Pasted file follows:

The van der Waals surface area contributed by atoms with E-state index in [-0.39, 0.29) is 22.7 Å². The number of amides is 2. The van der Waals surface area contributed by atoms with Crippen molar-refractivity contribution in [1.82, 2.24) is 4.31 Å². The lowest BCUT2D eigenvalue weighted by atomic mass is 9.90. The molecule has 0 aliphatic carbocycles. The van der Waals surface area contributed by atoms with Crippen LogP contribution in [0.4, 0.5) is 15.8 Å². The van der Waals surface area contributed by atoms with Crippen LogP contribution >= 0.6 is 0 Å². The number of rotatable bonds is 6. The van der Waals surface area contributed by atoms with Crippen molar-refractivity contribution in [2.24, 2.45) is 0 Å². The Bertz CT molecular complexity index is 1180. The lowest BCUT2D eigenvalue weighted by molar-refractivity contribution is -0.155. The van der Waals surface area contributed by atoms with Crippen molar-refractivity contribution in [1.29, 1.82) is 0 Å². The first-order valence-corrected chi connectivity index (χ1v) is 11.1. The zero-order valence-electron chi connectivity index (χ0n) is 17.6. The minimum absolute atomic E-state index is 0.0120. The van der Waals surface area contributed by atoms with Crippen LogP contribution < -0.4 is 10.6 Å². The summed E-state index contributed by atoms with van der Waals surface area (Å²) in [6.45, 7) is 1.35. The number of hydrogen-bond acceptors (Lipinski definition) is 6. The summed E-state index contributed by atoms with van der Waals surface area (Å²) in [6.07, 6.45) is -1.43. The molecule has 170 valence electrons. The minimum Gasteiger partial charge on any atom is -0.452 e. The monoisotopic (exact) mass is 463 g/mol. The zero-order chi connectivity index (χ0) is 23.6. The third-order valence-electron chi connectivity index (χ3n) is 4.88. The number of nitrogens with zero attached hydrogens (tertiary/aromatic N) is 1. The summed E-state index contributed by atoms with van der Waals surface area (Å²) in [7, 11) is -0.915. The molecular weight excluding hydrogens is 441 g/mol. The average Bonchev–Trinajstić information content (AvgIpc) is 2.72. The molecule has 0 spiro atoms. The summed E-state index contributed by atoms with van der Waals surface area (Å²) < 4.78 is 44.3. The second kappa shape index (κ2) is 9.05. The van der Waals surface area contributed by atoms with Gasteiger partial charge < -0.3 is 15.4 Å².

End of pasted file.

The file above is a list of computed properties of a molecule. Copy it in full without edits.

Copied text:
The van der Waals surface area contributed by atoms with E-state index in [-0.39, 0.29) is 22.7 Å². The number of amides is 2. The van der Waals surface area contributed by atoms with Crippen molar-refractivity contribution in [1.82, 2.24) is 4.31 Å². The lowest BCUT2D eigenvalue weighted by atomic mass is 9.90. The molecule has 0 aliphatic carbocycles. The van der Waals surface area contributed by atoms with Crippen LogP contribution in [0.4, 0.5) is 15.8 Å². The van der Waals surface area contributed by atoms with Crippen LogP contribution >= 0.6 is 0 Å². The number of rotatable bonds is 6. The van der Waals surface area contributed by atoms with Crippen molar-refractivity contribution in [2.24, 2.45) is 0 Å². The Bertz CT molecular complexity index is 1180. The lowest BCUT2D eigenvalue weighted by molar-refractivity contribution is -0.155. The van der Waals surface area contributed by atoms with Crippen molar-refractivity contribution in [1.29, 1.82) is 0 Å². The first-order valence-corrected chi connectivity index (χ1v) is 11.1. The zero-order valence-electron chi connectivity index (χ0n) is 17.6. The minimum absolute atomic E-state index is 0.0120. The van der Waals surface area contributed by atoms with Crippen LogP contribution < -0.4 is 10.6 Å². The summed E-state index contributed by atoms with van der Waals surface area (Å²) in [6.45, 7) is 1.35. The number of hydrogen-bond acceptors (Lipinski definition) is 6. The summed E-state index contributed by atoms with van der Waals surface area (Å²) in [6.07, 6.45) is -1.43. The molecule has 170 valence electrons. The minimum Gasteiger partial charge on any atom is -0.452 e. The monoisotopic (exact) mass is 463 g/mol. The zero-order chi connectivity index (χ0) is 23.6. The third-order valence-electron chi connectivity index (χ3n) is 4.88. The number of nitrogens with zero attached hydrogens (tertiary/aromatic N) is 1. The summed E-state index contributed by atoms with van der Waals surface area (Å²) in [7, 11) is -0.915. The molecular weight excluding hydrogens is 441 g/mol. The average Bonchev–Trinajstić information content (AvgIpc) is 2.72. The molecule has 0 spiro atoms. The summed E-state index contributed by atoms with van der Waals surface area (Å²) < 4.78 is 44.3. The second kappa shape index (κ2) is 9.05. The van der Waals surface area contributed by atoms with Gasteiger partial charge < -0.3 is 15.4 Å².